In August, Seattle resident Kath Weekes was planning a day-long run through The Enchantments with a visiting friend from New York City who did not own a running vest or hiking poles. Weekes herself was fairly new to the sport and while she had her own equipment she certainly wasn’t sitting on extras. So she decided to check out the smooth launch of Gear, a new outdoor equipment rental service designed to do more than just give you an overpriced pair of skis.
With concierge trip planning to help you make the most of your time outdoors, a comfortable lounging area to browse maps, and a small but growing catalog of premium amenities fully packaged and ready for the job. trailhead, Gearhouse aims to become Seattle’s new premier destination for outdoor enthusiasts.
“We had a few different vests to choose from, and they had a bunch of the essentials, which was delicious,” Weeks said. “In each bag there was a moleskin blister, an emergency bivouac bag, Nuun tablets and a compass.
After the trip, Weekes shared his comments on the vest – which prompted the company to trade it in for a new model – and pasted a photo of his run on a notice board with information for anyone. considering tackling the same route.
This combination of turnkey rental, responsive customer service, and community building are the building blocks of Gearhouse, which officially opened in Seattle’s South Lake Union neighborhood on September 1. Evan Maynard, 30, is the mastermind behind the sole proprietorship. .
“We want Gearhouse to be a place where you can get gear, knowledge and a friend base if you don’t have that network at work or in your building,” he said.
Currently priced at $ 35 per month, membership includes unlimited rental from the material library, flexible pickup and return time, Maynard’s personalized trip planning ideas, use of a wax bench ski and bicycle repair rack; and access to the clubhouse for events, courses, maps and guides.
Unlike a certain three-letter consumer co-op a few blocks away, Gearhouse’s backpack rentals are fully stocked, right down to instant coffee and sunscreen, which Maynard values at $ 1,500. equipment, but available at the much lower price of a $ 35 monthly membership.
Maynard was spurred in part by his own experience of living in a crowded 500 square foot apartment on Capitol Hill while still wanting to engage in a wide variety of outdoor activities, as his well-equipped parents did during his upbringing in northern California.
“I looked at my equipment closet and it was really big, but there were sports that I hadn’t played in a long time because the equipment was a barrier,” Maynard said. In his case, he was slow to become an off-piste skier and decided he would never own a paddle board because he didn’t have storage space for something he would only use. a few times a year.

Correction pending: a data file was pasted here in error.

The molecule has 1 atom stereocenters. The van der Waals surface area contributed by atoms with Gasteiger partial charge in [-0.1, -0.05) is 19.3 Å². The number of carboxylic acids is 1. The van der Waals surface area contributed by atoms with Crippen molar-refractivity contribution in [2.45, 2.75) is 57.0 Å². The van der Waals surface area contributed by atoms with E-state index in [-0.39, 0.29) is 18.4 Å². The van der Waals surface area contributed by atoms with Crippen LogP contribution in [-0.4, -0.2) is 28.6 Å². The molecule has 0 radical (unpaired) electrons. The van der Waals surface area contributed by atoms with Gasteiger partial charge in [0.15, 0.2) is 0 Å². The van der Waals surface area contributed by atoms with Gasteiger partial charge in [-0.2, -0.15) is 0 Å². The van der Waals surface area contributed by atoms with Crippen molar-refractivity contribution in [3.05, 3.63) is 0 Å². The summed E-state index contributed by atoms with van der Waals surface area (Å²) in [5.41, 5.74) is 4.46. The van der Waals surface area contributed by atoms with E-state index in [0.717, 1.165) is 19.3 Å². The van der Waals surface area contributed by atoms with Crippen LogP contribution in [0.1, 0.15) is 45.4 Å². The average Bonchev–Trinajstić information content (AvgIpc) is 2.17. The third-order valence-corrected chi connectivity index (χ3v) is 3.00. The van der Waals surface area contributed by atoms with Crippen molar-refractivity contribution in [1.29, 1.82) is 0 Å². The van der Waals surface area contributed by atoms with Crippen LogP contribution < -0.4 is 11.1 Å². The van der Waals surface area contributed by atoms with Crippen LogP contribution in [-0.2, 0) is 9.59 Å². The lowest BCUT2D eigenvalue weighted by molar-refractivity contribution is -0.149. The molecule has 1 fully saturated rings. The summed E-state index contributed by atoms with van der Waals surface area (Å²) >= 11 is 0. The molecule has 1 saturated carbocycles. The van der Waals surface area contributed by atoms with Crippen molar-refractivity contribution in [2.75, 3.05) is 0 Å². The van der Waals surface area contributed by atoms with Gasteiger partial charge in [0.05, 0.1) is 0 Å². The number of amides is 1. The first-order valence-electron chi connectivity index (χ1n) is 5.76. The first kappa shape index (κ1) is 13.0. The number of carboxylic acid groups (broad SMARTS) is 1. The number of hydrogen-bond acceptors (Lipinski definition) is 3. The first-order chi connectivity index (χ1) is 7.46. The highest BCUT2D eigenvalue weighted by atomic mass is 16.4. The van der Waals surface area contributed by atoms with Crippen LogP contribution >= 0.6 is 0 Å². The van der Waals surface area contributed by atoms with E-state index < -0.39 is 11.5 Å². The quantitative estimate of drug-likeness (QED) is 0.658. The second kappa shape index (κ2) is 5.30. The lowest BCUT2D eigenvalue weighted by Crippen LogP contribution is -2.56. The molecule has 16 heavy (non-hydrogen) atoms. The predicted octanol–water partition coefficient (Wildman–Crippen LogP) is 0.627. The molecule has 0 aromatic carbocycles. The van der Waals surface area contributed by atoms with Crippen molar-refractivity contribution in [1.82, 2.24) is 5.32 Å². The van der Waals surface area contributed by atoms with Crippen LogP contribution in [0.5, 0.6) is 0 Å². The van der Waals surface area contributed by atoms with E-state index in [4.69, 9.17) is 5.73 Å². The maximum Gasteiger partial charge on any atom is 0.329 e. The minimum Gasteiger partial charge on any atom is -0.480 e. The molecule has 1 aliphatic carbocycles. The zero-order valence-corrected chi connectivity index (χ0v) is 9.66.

In the spring and summer of 2021, he operated Gearhouse from a pickup truck and met clients in apartment buildings or on parks and rides. Storing rental equipment in his apartment didn’t really alleviate his overcrowded closet situation, and at the end of the summer he moved the operation to a 1,800 square foot garage and playroom around the corner. from Republican Street and Yale Avenue North to South Lake. Union.
With a ski waxing table, bike tuning station, trail maps and guides galore, picnic tables, and a small kitchen, Maynard hopes Gearhouse will become “a third space for outdoor enthusiasts. air ”, where they can not only pick up and drop off rental equipment. , but also meet like-minded adventurers and hone their skills.
Gearhouse has hosted meetups for trail runners in the past and has a list of fall events, including a screening of last year’s Banff Mountain Film Festival and a workshop on how to wax and tune skis and skis. snowboards. On the notice board where Weekes posted his enchantment information, other members took notes offering additional permit spots to coveted destinations like Mount St. Helens. Maynard also plans to offer coffee and take-out burritos for winter outings and is waiting for a liquor license to start serving beer for post-adventure outings.
But at its core, Gearhouse is all about the gear. Maynard is a sidekick of the quick and light mindset – he’s the kind of guy who took six years to reduce his backpack setup to a paltry 9 pounds. He wants to offer newcomers the opportunity to avoid trial and error.
“We are trying to bring you the pinnacle of sport,” he said. “High performance equipment makes a big difference to the enjoyment of what you do. “
Gearhouse offers boutique brands like Gossamer, which Maynard swears by the 60-liter Mariposa pack. Casual activities like backyard games, golf clubs, and tennis rackets round out the three types of bear canisters and personal locator beacons you can rent. As the seasons go by, Gearhouse will begin stocking more snowshoes, cross country skis, ice axes, shoe crampons, ski crampons and splitboards.
Maynard’s terminology – “high friction experience,” “use case,” “iterative” – betrays his engineering background (he moved to Seattle in 2014 to work for Blue Origin), but that mindset l ‘Helped streamline the travel planning and equipment rental process. to five simple questions so that, as he puts it, “you don’t have to spend four hours on the Washington Trails Association website after working 60 hours a week.”
Weekes, who works in marketing for Amazon, considers herself lucky not to run out of hardware storage space in her Georgetown townhouse, but the thought of wreaking havoc in someone else’s garage. is attractive. “Last winter I stacked fake books on my dining room table to cut my own climbing skins,” she said. “I never waxed my own skis because I didn’t want that stuff all over my house.
And as she scours the Gearhouse library for possible rentals, items like a one-person tent and crampons beckon like arrows missing from her quiver of outdoor gear. “I have a lot of gear,” she said. “But there is always something else that I need.”